from evidently.pipeline.column_mapping import ColumnMapping
from evidently.dashboard.tabs import DataDriftTab

from evidently.model_profile import Profile
from evidently.model_profile.sections import DataDriftProfileSection

2. Loading the dataset : To perform drift detection, we will need two datasets. The reference dataset servers as a benchmark. Evidently will analyse the change by comparing the current production dataset to the reference data using an appropriate statistical test depending on your data.

production_data_path = "datasets/production_with_drift.csv"
reference_data_path = "datasets/reference.csv"

production_df = pd.read_csv(production_data_path)
reference_df = pd.read_csv(reference_data_path)

3. Feature selection: Before calculating feature drift, we need to tell Evidently which features to monitor. We can do this by using the ColumnMapping class.

numerical_features = ["bedrooms", "condition"]
column_mapping = ColumnMapping()

column_mapping.datetime = "date"
column_mapping.numerical_features = numerical_features

4. Creating a data drift dashboard: There are 3 different ways to compute and visualise data drift using Evidently at the moment. “Dashboards”, “JSON Profile” and “Monitors”. We will first look at “Dashboards”. Dashboards comes in two different version, a short and a full version which can be specified with the verbose_level parameter.

  • verbose_level == 1 - Full report
  • verbose_level == 0 - Short report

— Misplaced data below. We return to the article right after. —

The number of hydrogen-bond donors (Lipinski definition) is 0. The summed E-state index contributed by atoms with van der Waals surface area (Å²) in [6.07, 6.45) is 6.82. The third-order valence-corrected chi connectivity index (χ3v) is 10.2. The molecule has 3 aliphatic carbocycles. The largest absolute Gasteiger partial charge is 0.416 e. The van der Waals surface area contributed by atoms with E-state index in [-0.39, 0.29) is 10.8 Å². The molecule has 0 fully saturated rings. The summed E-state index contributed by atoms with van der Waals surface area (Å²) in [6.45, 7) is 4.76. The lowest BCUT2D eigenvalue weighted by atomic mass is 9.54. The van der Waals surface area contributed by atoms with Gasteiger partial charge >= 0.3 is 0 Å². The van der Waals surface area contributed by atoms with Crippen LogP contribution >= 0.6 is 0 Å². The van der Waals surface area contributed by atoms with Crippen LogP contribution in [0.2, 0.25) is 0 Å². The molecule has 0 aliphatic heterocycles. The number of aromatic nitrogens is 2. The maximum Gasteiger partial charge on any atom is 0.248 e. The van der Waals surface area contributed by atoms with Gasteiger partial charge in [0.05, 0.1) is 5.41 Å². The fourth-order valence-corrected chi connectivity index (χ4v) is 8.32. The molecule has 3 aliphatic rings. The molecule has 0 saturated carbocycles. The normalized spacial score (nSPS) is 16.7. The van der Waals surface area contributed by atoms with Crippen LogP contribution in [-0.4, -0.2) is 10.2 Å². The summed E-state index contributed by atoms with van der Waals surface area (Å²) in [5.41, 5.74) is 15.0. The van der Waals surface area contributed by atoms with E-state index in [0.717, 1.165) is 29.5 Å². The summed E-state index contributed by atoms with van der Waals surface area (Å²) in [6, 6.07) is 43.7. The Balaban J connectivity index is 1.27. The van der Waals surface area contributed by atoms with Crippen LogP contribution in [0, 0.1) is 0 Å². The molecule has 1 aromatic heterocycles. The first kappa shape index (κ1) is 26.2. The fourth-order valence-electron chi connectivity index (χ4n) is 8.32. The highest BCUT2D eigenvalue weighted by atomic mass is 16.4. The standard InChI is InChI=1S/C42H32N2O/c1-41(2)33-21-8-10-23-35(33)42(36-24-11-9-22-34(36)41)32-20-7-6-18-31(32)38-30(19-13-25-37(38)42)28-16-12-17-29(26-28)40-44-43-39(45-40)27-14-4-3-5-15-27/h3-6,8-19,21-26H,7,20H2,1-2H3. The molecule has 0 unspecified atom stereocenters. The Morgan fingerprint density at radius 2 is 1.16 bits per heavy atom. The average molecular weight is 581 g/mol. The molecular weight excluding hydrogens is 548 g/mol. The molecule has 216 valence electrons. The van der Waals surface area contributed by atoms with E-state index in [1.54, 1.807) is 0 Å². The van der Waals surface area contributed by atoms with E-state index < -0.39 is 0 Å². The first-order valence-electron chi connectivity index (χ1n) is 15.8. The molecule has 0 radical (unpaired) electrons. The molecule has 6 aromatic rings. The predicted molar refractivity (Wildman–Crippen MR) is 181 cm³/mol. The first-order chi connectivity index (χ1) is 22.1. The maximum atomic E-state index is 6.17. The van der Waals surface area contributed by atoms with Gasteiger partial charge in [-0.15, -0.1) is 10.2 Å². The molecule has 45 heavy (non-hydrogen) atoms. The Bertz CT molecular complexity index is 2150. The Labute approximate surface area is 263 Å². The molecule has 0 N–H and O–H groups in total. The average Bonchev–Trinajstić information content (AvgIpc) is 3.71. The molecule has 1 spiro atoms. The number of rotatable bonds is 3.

data_drift_dashboard = Dashboard(tabs=[DataDriftTab(verbose_level=0)])

5. Calculate and show: After creating our data drift dashboard, we can now tell Evidently to calculate data drift for features that we have selected previously and we can display it using the .show() function.

data_drift_dashboard.calculate(reference_df, production_df, column_mapping=column_mapping)

The Evidently dashboards below shows the drifting features first. We can also choose to sort the rows by the feature name of type.

If we want, we can also save the dashboard as an html file.


Instead of displaying the results on a dashboard, a JSON profile, which is essentially a normal JSON file, can be used to compute and save the calculation results. If you are only interested in the calculation results, the JSON profile may be useful.

data_drift_profile = Profile(sections=[DataDriftProfileSection()])
data_drift_profile.calculate(reference_df, production_df, column_mapping=column_mapping)

Monitoring in production  💻

To perform real-time monitoring, we can use Evidently's built-in monitors to collect data from a deployed ML service and compute metrics with Evidently's analyser. Evidently will be used as a monitoring service in this scenario.

The following is an example of a typical MLOps in production workflow involving a data drift monitor.

Image by author.

In addition to the monitoring service, we will require a method to store and visualise the calculated metrics. To visualise our metrics, we can use Prometheus as a database service, create a Grafana dashboard, scrape metrics from our database and displaying them on our pre-built dashboard. Docker Compose 🐬 would be a good choice for running all of the different components.

This blog will be too long to go into detail about how to set up the pipeline to monitor your data in production. For more details, I recommend checking out our Data Monitoring with Evidently GitHub repo. This repository includes a step-by-step guide for running each component needed to set up a pipeline to monitor your data in production.

In summary, drift detection is an important step in the MLOps cycle and should always be considered when designing your MLOps pipeline.